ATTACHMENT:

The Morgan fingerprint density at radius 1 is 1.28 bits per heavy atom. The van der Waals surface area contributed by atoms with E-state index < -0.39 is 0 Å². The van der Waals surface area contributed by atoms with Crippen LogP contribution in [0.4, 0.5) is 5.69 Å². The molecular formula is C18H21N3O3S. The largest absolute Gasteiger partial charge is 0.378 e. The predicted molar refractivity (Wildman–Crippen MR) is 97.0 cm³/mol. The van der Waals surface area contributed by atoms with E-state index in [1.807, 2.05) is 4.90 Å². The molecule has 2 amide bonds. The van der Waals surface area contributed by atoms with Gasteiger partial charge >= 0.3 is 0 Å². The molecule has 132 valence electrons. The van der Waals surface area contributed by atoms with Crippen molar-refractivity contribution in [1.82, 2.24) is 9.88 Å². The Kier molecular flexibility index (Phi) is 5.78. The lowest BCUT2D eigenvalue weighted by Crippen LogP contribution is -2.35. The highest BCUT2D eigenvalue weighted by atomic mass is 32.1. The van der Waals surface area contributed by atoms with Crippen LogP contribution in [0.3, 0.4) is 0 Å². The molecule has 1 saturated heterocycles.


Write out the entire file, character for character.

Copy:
The Morgan fingerprint density at radius 1 is 1.28 bits per heavy atom. The van der Waals surface area contributed by atoms with E-state index < -0.39 is 0 Å². The van der Waals surface area contributed by atoms with Crippen LogP contribution in [0.4, 0.5) is 5.69 Å². The molecular formula is C18H21N3O3S. The largest absolute Gasteiger partial charge is 0.378 e. The predicted molar refractivity (Wildman–Crippen MR) is 97.0 cm³/mol. The van der Waals surface area contributed by atoms with E-state index in [1.807, 2.05) is 4.90 Å². The molecule has 2 amide bonds. The van der Waals surface area contributed by atoms with Gasteiger partial charge >= 0.3 is 0 Å². The molecule has 132 valence electrons. The van der Waals surface area contributed by atoms with Crippen molar-refractivity contribution in [1.82, 2.24) is 9.88 Å². The Kier molecular flexibility index (Phi) is 5.78. The lowest BCUT2D eigenvalue weighted by Crippen LogP contribution is -2.35. The highest BCUT2D eigenvalue weighted by atomic mass is 32.1. The van der Waals surface area contributed by atoms with Crippen LogP contribution in [0.3, 0.4) is 0 Å². The molecule has 1 saturated heterocycles.